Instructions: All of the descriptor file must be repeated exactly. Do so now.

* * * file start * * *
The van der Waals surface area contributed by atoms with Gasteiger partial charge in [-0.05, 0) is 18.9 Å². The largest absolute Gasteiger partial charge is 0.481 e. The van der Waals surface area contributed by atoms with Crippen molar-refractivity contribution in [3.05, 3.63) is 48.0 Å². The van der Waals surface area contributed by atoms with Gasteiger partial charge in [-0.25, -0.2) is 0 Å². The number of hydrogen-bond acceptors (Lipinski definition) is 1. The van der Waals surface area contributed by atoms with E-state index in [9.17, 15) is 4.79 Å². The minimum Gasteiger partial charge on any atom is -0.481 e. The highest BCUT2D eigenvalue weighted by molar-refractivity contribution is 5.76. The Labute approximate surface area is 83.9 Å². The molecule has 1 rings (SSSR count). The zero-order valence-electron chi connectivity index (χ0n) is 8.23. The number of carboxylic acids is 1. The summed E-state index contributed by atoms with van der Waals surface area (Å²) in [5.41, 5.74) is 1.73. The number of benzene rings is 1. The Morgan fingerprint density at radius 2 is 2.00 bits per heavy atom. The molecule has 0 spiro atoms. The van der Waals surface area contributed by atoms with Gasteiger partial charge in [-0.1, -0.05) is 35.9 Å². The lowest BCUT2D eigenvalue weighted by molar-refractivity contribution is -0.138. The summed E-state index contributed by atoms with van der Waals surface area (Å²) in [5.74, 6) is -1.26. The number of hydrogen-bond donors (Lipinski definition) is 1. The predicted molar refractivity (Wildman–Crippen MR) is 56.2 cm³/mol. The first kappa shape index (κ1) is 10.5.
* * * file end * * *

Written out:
The van der Waals surface area contributed by atoms with Gasteiger partial charge in [-0.05, 0) is 18.9 Å². The largest absolute Gasteiger partial charge is 0.481 e. The van der Waals surface area contributed by atoms with Crippen molar-refractivity contribution in [3.05, 3.63) is 48.0 Å². The van der Waals surface area contributed by atoms with Gasteiger partial charge in [-0.25, -0.2) is 0 Å². The number of hydrogen-bond acceptors (Lipinski definition) is 1. The van der Waals surface area contributed by atoms with E-state index in [9.17, 15) is 4.79 Å². The minimum Gasteiger partial charge on any atom is -0.481 e. The highest BCUT2D eigenvalue weighted by molar-refractivity contribution is 5.76. The Labute approximate surface area is 83.9 Å². The molecule has 1 rings (SSSR count). The zero-order valence-electron chi connectivity index (χ0n) is 8.23. The number of carboxylic acids is 1. The summed E-state index contributed by atoms with van der Waals surface area (Å²) in [5.41, 5.74) is 1.73. The number of benzene rings is 1. The Morgan fingerprint density at radius 2 is 2.00 bits per heavy atom. The molecule has 0 spiro atoms. The van der Waals surface area contributed by atoms with Gasteiger partial charge in [-0.1, -0.05) is 35.9 Å². The lowest BCUT2D eigenvalue weighted by molar-refractivity contribution is -0.138. The summed E-state index contributed by atoms with van der Waals surface area (Å²) in [5.74, 6) is -1.26. The number of hydrogen-bond donors (Lipinski definition) is 1. The predicted molar refractivity (Wildman–Crippen MR) is 56.2 cm³/mol. The first kappa shape index (κ1) is 10.5.